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19 Dec 2020

Econ Digest

Monitoring List... the Thai Baht is monitored by the U.S.


      The U.S. Department of the Treasury (USDT) publishes the report of the Macroeconomic and Foreign Exchange Policies of Major Trading Partners of the United States twice a year, in order to review and monitor its trading partners’ policy directions. The U.S. has set three conditions/criteria in determining a country as being a currency manipulator to gain trade advantages over the U.S., namely 1. Having had a trade surplus with the U.S. of more than USD20 billion in the past 12 months, 2. Having a current account surplus exceeding 2% of the country’s GDP, and 3. Having net purchases of foreign currency for 6 consecutive months and exceeding 2% of GDP. If any country meets these 3 conditions, it is eligible to be identified as “Currency Manipulator”, but if 2 of 3 the 3 conditions are met, it will be added to the “Monitoring List”.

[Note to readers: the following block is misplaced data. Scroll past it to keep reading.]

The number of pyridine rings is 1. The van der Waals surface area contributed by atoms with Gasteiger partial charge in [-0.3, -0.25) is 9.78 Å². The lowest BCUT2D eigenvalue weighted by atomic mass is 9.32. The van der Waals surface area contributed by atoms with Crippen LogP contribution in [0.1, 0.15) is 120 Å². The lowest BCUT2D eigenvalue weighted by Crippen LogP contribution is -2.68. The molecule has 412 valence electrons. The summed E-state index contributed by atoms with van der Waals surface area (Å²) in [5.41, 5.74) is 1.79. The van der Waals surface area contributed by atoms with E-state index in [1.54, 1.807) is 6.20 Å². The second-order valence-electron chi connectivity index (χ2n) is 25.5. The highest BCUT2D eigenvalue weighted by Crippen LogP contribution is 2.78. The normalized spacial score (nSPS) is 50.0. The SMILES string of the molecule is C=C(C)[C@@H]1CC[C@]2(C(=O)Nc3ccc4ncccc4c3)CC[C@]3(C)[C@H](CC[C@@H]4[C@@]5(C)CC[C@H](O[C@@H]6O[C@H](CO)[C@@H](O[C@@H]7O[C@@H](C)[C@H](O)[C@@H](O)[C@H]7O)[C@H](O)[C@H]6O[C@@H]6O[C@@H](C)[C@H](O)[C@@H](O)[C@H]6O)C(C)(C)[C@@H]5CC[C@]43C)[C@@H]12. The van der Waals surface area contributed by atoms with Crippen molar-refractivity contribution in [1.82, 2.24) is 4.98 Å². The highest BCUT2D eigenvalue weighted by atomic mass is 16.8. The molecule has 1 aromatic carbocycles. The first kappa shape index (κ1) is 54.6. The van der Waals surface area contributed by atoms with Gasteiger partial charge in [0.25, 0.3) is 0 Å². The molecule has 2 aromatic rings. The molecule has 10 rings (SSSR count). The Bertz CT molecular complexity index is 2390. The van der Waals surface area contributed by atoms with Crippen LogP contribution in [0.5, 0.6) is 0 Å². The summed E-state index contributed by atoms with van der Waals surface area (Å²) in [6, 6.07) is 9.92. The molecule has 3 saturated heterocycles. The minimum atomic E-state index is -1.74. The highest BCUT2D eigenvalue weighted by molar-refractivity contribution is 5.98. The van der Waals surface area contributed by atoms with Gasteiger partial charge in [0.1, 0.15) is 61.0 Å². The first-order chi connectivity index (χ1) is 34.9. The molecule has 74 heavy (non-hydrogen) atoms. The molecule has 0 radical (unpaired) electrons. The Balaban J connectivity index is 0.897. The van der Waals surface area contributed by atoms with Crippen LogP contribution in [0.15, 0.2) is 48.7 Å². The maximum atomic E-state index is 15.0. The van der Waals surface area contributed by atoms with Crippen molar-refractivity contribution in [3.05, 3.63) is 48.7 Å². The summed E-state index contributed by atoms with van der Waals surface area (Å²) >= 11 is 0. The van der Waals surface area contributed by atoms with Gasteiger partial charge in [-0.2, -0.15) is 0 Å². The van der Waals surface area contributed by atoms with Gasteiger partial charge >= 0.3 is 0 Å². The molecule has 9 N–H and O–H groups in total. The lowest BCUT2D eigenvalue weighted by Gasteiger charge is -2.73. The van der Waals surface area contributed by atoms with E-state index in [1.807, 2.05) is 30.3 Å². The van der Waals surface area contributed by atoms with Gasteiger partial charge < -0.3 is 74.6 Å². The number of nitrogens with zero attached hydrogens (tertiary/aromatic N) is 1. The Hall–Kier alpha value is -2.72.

As President Donald Trump is about to end his term, the USDT released its latest report for 2020 on December 16, 2020. The report has labelled Switzerland and Vietnam as currency manipulators to gain unfair advantage over the U.S., and added Thailand, Taiwan and India to the Monitoring List to be closely monitored by the U.S. along with other 7 countries including China, Japan, South Korea, Germany, Italy, Singapore and Malaysia. Although China recently managed to cease itself being identified as a currency manipulator in January 2020, China is still on the US watch list for currency manipulation.
      This investigation result and the identification of countries manipulating their currencies for unfair trade advantages may be raised as an issue by the U.S. authorities in negotiations or may be used to take trade measures to counteract such countries, as has been the case with China over the past several years. However, the authorities of such countries can clarify and communicate with the U.S. authorities to reduce the chances of having to face an escalation of trade protection measures by the U.S.

      For Thailand, the Bank of Thailand (BOT) has clarified that the adding of Thailand to Monitoring List will not affect the business operations between Thai and US businesses. However, it must be acknowledged that such status may increase pressure on the appreciation of the Thai Baht, while the US dollar still tends to weaken along with the signals of easing monetary policy of the Federal Reserve (Fed). The risk posed by a stronger Thai Baht will be one of the factors that could create vulnerability to the recovery path of the Thai economy in 2021.

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